It's interesting that the task force sees Gurlitt's decision as binding for his own heirs, and also, that so many open questions remain regarding the work itself. You'd think it would be quite easy to seamlessly construct a famous painting's history from 1921 to 2014, less than a century. The fact that it's difficult shows just how many hidden stories are still there to be uncovered.
Here's what the task force said about investigating the history of Femme Assise (my translation, quick and dirty). I thought it might be interesting for people trying to track down their family's lost art:
- Research was difficult and complex, particularly clarifying the work's identity. There was mismatching data on the size of the work, as well as gaps in the timeline of the provenance.
- Investigators had to do extensive research in German, French and US archives, as well historical sources provided by the claimants.
- Not all questions regarding the work's history could be answered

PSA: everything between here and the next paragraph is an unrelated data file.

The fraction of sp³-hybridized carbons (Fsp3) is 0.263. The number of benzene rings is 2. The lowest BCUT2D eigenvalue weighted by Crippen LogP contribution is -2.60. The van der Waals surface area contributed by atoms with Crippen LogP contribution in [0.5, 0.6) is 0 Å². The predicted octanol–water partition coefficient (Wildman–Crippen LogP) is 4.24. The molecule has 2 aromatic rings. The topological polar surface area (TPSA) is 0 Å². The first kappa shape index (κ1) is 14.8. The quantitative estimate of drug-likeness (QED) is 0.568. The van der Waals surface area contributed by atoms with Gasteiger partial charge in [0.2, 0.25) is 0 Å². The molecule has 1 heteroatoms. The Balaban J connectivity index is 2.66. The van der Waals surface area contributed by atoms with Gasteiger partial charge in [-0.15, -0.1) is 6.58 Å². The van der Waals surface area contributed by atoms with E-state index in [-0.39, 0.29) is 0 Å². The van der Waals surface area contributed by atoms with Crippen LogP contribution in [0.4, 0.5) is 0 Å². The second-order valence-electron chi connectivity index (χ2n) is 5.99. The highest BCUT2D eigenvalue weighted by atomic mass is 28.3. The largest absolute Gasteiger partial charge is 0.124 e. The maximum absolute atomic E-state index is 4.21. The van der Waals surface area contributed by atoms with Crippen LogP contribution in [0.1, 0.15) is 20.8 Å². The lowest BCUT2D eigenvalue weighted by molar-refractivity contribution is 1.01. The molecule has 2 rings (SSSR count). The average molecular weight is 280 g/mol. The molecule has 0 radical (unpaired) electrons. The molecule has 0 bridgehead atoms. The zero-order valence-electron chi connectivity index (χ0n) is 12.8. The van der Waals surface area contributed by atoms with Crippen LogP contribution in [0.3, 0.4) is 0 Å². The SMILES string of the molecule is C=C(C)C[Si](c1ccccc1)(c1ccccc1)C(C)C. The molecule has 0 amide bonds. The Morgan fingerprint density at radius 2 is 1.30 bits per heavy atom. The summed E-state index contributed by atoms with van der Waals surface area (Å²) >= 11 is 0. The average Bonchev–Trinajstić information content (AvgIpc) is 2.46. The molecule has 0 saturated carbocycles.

- But overall, they concluded it was from the collection of Paul Rosenberg
- This expertise will be used as the basis for the decision regarding restitution of the work to Paul Rosenberg's heirs.
- Just before his death, Cornelius Gurlitt declared he would abide by the Washington Agreement (legally he didn't have to do this as any claims had expired under German law).
Quote from the head of the task force:
"Even if we could not document with absolute certainty how Hildebrand Gurlitt acquired the work, the task force has reached the conclusion that the work constitutes Nazi-looted art from the collection of Paul Rosenberg."
- Task force says a fair and just solution should be found "in the spirit of the Washington Agreement".
Tuesday, 3 June 2014
I'm trying out a new review-reading strategy. It involves not reading any reviews.
The main reason is that I found Love and Other Wars incredibly hard to write.
It was a great privilege to interview former conscientious objectors, read letters and diaries in archives all over London and spend time with Quakers to learn about their pacifist beliefs. But at the end of my research I felt rather crushed by the sadness of it all: so many lives wasted, so many people killed along with their hopes and plans.